What is Group Term Life Insurance?
Group term life insurance is a type of Term insurance whereby the insurer issues the employer a master contract with coverage extended to employees. Group term life insurance is relatively inexpensive compared to individual life insurance. As a result, participation is high. It is commonly a component of a comprehensive benefits package.
Group term life insurance policy refers to the insurance coverage that is provided to a group of people. … It is intended to provide monetary guarantee to the beneficiary of the covered under the group term life insurance plan in the case of death of the insured.
How Group Term Life Insurance Works
Group life insurance policies are generally written as term insurance offered as a group benefit to employees who meet eligibility requirements, such as being a permanent employee or 30 days after hire. Group term life insurance coverage can be adjusted for qualifying life events or during an open enrollment period.
- It is possible to have group term life insurance and an individual life insurance policy at the same time.
- Many employers offer basic group term life insurance free of charge for employees.
- When someone leaves a job, converting a group term life insurance policy to an individual life insurance policy may be possible but could be cost prohibitive for many employees.
The standard amount of coverage is usually 1-time the annual salary of the permanent employee. Employers typically pay most or all of the premiums for basic coverage. Additional amounts, ordinarily in multiples of the employee’s annual salary, are usually offered for an extra premium paid by the employee.
If your company offers group term life insurance, you may not be able to & take it with you” if or when you change jobs. Typically group term life insurance via an employer is not a portable benefit.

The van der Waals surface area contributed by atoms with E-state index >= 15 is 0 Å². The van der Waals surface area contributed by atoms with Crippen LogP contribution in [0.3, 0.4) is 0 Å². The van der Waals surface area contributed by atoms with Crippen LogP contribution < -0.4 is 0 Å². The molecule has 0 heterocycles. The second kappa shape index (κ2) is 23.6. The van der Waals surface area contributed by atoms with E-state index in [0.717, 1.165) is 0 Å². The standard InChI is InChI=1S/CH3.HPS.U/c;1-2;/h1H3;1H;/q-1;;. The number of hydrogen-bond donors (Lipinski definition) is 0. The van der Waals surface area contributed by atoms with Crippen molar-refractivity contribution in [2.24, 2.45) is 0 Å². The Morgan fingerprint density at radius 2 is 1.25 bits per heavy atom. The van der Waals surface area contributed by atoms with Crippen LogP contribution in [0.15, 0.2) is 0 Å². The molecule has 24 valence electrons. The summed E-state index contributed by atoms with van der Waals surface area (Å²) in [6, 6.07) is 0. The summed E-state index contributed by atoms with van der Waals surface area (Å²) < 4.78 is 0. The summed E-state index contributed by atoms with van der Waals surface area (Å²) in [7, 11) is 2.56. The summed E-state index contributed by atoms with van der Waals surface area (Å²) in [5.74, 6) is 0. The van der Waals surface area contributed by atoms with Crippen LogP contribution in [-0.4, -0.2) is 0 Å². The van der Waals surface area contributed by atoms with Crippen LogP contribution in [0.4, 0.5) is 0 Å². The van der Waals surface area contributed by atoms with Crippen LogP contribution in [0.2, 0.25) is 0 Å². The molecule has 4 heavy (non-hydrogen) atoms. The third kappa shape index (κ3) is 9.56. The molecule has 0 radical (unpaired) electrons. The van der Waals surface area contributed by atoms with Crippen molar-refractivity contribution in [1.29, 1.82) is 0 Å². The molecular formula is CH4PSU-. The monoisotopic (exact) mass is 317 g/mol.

Insured members receive insurance certificate as proof of coverage. As with individual life insurance, insured parties choose their beneficiaries. This underweinting is typically not required for nominal face amounts. However, most companies set a threshold whereby limited or full underwriting is required.
Advantages and Disadvantages of Group Term Life Insurance
Employers or association groups offering term life insurance often limit the total coverage available to employees or members based on a variety of factors. These limiting factors include tenure, base salary, number of dependents, and employment statuses such as full-time, associate or executive.
The amount of available coverage varies per group. Most commonly, employers offer multiples of an employee’s salary or fixed amounts, such as $20,000 or $50,000. Dependent benefits may also be available at no cost to the insured. The face amounts for dependents are typically fixed in $5,000 or $10,000 increments.
As with the employee, or member, the premiums for dependents are relatively inexpensive as compared to individual coverage. Group term life insurance for members of an association are generally offered at a discount, with none of the cost borne by the organization. Coverage is usually provided with annual renewable terms.
Benefit of Corporate Insurance Policies
Regardless of the success or size of a given corporate organization, disaster can strike at any time. Such disasters can cause a company to shut its doors. However, an insurance policy can keep it running again. For instance, compensation for a policy against property damage can make the business build itself once again. Insurance against business interruptions will help recover business losses incurred due to lack of sales. If a director or an employee becomes critically ill, the corporate healthcare insurance cover will provide a percentage of their income and also cater for medical bills.
Group term insurance continues until the termination of employment or when the coverage term ends. Often, employers offer terminated employees the option to convert to an individual term or permanent life insurance policy.
Premiums for an individual term and commonly higher premium products than the group policy’s premium. Alternatively, some employers allow terminated employees to continue group coverage for an extended period or indefinitely.
What Else do you need?
You might also need additional insurance coverage depending on the line of business. Such coverage may include, auto insurance coverage, equipment floaters and many other commercial insurance policies not mentioned above. Your insurance agent should be in a position to advise you accordingly on this.